Prior to 1989, the Kentucky public school system suffered from a major achievement gap among kids from different districts. At the state level, Kentucky was constantly at the lowest end of the national rankings in school performance. The State was not oriented towards spending on education, teachers were not paid properly, and the school administrations had a reputation for cronyism and nepotism. The children of Kentucky were suffering academically due to a profound lack of exposure to technology, fresh pedagogical approaches, and achievement standards.
Rose v. The Council for Better Education (1989) was a dramatic state Supreme Court ruling that deemed the entire public school system of Kentucky unconstitutional and discriminatory. Recreating Public Education for Results grew out of the Kentucky's Education Reform Act (KERA) the legislation mandated by the ruling. Since the precedent of equality has been set, constant dollar spending on education has shot up 56 percent to $3.1 billion a year. Teacher salaries have increased more than 20 percent and the State has poured $220 million into upgrading technology in the schools. Spending inequalities have been diminished by an unprecedented 50 percent.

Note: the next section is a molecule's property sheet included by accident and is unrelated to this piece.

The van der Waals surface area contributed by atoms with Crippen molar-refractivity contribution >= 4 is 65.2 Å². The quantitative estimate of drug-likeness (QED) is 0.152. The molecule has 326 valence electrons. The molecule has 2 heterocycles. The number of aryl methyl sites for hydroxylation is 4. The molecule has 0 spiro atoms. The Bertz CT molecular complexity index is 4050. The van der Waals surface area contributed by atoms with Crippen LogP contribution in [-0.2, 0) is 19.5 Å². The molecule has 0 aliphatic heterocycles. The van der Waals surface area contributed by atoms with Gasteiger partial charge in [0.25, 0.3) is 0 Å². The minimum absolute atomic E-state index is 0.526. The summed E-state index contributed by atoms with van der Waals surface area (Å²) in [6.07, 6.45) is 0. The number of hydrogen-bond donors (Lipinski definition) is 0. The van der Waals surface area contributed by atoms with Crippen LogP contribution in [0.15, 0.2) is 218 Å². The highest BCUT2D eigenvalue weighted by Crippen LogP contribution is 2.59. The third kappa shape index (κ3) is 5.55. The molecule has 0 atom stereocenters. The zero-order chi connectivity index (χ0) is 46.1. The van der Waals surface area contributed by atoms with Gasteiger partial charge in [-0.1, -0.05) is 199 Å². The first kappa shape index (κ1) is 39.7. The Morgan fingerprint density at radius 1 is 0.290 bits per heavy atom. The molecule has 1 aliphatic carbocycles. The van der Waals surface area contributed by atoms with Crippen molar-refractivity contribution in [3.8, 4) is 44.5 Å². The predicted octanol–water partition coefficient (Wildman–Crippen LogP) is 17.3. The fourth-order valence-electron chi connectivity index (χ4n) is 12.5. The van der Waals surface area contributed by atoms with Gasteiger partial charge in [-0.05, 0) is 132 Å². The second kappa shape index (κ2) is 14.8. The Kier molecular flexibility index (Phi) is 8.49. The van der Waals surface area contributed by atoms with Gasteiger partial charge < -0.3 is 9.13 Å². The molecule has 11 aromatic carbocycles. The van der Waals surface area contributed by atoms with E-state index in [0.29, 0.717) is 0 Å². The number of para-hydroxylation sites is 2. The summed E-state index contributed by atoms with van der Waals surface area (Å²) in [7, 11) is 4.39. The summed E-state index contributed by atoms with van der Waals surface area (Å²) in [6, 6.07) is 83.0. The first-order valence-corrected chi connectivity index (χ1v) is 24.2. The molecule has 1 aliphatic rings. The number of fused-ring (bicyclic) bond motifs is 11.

But the reform is about much more than money. Individual schools are now directly accountable for academic achievement. School-based councils made up of parents, teachers, and principles, run each school, and all are held to high standards. Top performing schools are rewarded financially and those who are struggling to show improvement are supported through increased funding and professional consulting.
Teachers and administrators agree that the premium set on accountability and achievement are the most important qualities of Recreating Public Education for Results. In conjunction with the increasing equity throughout the school system, the effort to increase student performance and school responsibility raises the standards and capabilities of all classrooms in Kentucky. Schools can easily be targeted for needing more support, or as successful learning environments due to the site-based accountability provided by the school councils. In Kentucky schools have been propelled forward by the sound combination of funding equality and contemporary methods of quality control.
Instead of languishing at the bottom of the national public education performance spectrum, the State of Kentucky can now realistically shoot for the top echelons thanks to Recreating Public Education for Results.